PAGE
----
Scandal prompts N.Y. to take control of horse racing association
NEW YORK May 22 (Reuters) - The New York Racing Association has been temporarily placed under state control following the suspension last month of its president over allegations it had short-changed gamblers, Governor Andrew Cuomo announced on Tuesday.
Cuomo said he was dissolving the NYRA's board and creating a "reorganization board" to search for new leaders of the association, which runs the three largest tracks in the state.
The NYRA has been under scrutiny for the gambling scandal as well as concerns over the rash of horses injured or killed this year at Aqueduct, one of its major race tracks.
Cuomo's decision to place the association under state control for the next three years comes ahead of the June 9 Belmont Stakes, which is unusually well-anticipated this year because the horse I'll Have Another has a shot at becoming the first U.S. Triple Crown winner since 1978.
The horse won the first two legs of thoroughbred racing's coveted Triple Crown - The Kentucky Derby and the Preakness Stakes - earlier this month.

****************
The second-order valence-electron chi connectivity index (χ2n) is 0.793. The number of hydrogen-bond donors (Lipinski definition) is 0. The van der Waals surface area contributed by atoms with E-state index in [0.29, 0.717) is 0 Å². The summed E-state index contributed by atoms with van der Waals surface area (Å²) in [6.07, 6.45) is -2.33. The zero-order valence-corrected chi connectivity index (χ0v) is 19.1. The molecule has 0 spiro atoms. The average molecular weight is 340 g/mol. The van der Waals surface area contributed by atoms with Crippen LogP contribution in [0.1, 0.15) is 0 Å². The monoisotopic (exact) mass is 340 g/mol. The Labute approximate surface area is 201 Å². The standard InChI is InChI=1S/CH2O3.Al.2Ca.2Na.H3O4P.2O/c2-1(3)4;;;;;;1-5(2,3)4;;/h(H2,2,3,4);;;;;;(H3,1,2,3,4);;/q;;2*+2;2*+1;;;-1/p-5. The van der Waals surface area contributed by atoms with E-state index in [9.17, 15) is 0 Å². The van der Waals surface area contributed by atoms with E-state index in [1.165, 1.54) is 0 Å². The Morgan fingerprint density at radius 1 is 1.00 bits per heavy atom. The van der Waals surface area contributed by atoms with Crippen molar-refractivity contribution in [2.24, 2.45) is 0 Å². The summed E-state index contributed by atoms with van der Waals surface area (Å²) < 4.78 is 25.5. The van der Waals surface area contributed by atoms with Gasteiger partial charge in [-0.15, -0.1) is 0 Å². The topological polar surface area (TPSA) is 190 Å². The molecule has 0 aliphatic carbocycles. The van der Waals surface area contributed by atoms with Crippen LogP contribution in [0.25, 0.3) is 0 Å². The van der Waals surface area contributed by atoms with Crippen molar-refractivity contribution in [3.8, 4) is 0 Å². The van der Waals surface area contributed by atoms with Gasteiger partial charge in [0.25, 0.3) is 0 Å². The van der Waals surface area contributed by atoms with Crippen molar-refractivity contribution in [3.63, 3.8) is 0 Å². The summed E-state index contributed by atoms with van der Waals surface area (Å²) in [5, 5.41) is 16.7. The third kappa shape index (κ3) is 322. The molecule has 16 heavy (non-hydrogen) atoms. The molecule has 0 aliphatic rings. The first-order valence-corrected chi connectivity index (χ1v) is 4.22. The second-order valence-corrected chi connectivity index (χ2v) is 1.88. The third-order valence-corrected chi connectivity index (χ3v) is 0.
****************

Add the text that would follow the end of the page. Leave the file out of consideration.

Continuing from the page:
"As the upcoming Belmont Stakes shows, the racing industry is a vital part of New York State's culture and economy, attracting millions of dollars in tourism revenue from across the nation and supporting thousands of jobs," Cuomo said in a statement.
The association runs the Aqueduct Racetrack in New York City, Belmont Park in Long Island and Saratoga Race Course in Saratoga Springs.
It suspended Charles Hayward, its president, and Patrick Kehoe, its general counsel, without pay in April after a state body published a report alleging that the association was breaking state law by overcharging bettors.
Senate Majority Leader Dean Skelos and Assembly Speaker Sheldon Silver said they will support the legislation necessary to create the new reorganization board, which will be made up of 17 directors variously nominated by the governor, the senate, the assembly and the current NYRA board.
"It is important to maintain the integrity of the sport so that those who come out to enjoy these events are not short-changed or treated unfairly," Silver said in a statement. (Editing by Paul Thomasch and Philip Barbara)
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